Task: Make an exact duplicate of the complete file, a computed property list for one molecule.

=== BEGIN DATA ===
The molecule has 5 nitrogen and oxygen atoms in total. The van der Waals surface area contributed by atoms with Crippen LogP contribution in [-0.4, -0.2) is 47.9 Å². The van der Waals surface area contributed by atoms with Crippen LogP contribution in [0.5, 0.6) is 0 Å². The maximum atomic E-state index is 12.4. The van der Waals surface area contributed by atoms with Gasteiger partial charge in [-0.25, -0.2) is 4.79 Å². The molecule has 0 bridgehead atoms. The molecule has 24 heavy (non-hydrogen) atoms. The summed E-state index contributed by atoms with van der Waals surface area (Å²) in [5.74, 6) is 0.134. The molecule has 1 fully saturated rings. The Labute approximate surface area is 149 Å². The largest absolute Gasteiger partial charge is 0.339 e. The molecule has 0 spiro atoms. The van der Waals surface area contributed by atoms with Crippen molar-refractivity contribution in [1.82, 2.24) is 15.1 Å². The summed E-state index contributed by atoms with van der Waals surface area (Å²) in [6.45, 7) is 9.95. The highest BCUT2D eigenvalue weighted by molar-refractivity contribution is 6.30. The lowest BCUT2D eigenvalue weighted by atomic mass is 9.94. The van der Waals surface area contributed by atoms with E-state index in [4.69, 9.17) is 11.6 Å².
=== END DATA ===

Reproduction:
The molecule has 5 nitrogen and oxygen atoms in total. The van der Waals surface area contributed by atoms with Crippen LogP contribution in [-0.4, -0.2) is 47.9 Å². The van der Waals surface area contributed by atoms with Crippen LogP contribution in [0.5, 0.6) is 0 Å². The maximum atomic E-state index is 12.4. The van der Waals surface area contributed by atoms with Gasteiger partial charge in [-0.25, -0.2) is 4.79 Å². The molecule has 0 bridgehead atoms. The molecule has 24 heavy (non-hydrogen) atoms. The summed E-state index contributed by atoms with van der Waals surface area (Å²) in [5.74, 6) is 0.134. The molecule has 1 fully saturated rings. The Labute approximate surface area is 149 Å². The largest absolute Gasteiger partial charge is 0.339 e. The molecule has 0 spiro atoms. The van der Waals surface area contributed by atoms with Crippen molar-refractivity contribution in [1.82, 2.24) is 15.1 Å². The summed E-state index contributed by atoms with van der Waals surface area (Å²) in [6.45, 7) is 9.95. The highest BCUT2D eigenvalue weighted by molar-refractivity contribution is 6.30. The lowest BCUT2D eigenvalue weighted by atomic mass is 9.94. The van der Waals surface area contributed by atoms with E-state index in [4.69, 9.17) is 11.6 Å².